An Adventure Per Year: The Mothers (2007)

In my A Game Per Year project, my goal has been to read one roleplaying game corebook for every year they’ve been published. However, I soon started to feel that it was hard to decipher how the games were really meant to be played. For this reason, I decided to start a parallel project, An Adventure Per Year, to read one roleplaying adventure for each year they’ve been published.

The cover of The Mothers

The Mothers is a Jeepform scenario about a support group for new mothers. It’s wonderful that the Jeep scene put so much effort into translating their games into English and making them available for free at their website. This means that it’s possible for people to read them and play them easily now, years later. Looking at the website, it’s striking how goofy the atmosphere the Jeepform scene cultivated is, considering how grim the games are!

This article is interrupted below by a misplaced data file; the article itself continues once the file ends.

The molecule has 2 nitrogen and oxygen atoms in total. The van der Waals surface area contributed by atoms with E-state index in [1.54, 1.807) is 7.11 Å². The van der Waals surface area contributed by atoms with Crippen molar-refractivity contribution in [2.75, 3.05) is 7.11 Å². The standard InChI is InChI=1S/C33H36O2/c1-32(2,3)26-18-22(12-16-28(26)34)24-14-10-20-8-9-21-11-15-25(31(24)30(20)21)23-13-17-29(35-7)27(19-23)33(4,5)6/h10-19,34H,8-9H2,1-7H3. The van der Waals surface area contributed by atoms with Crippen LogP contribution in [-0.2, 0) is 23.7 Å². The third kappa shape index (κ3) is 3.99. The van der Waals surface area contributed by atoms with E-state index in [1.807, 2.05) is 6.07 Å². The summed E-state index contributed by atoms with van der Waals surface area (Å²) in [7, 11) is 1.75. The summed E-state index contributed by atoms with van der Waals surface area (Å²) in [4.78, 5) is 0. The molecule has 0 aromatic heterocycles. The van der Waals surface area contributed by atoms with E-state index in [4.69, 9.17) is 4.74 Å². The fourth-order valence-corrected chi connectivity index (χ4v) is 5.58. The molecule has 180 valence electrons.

The Mothers is about bullying, peer pressure and trying to tear down anyone who seems unacceptably happy. It feels timely now in the era of Twitter where it feels that every day there’s a new designated victim we must all hate.

The design is built on a secret, which is this: All characters except one have crashed headfirst into the difficulties and troubles of having just given birth. That one character has had a charmed existence where everything went just right. In the beginning, everyone tries to pretend that they too are having perfect lives (Instagram lives, we would say now), but eventually the troubling idea that they’re not all equal in this pretense comes out. Someone is happy for real.

The scenario looks pretty grueling to play because it runs on the mechanics of bullying and trying to tear someone down. In this sense, it’s similar to the scenario Fat Man Down, which had a similar dynamic but was about fatshaming.

The engine of the scenario is this: If we’re all miserable, we’re equal. If someone is not miserable, that means they think they’re better than us. All characters have briefs which include a word cloud. It’s full of negatives for all characters except one who has positive words, thus creating the discrepancy in how the improvisation flows during play.

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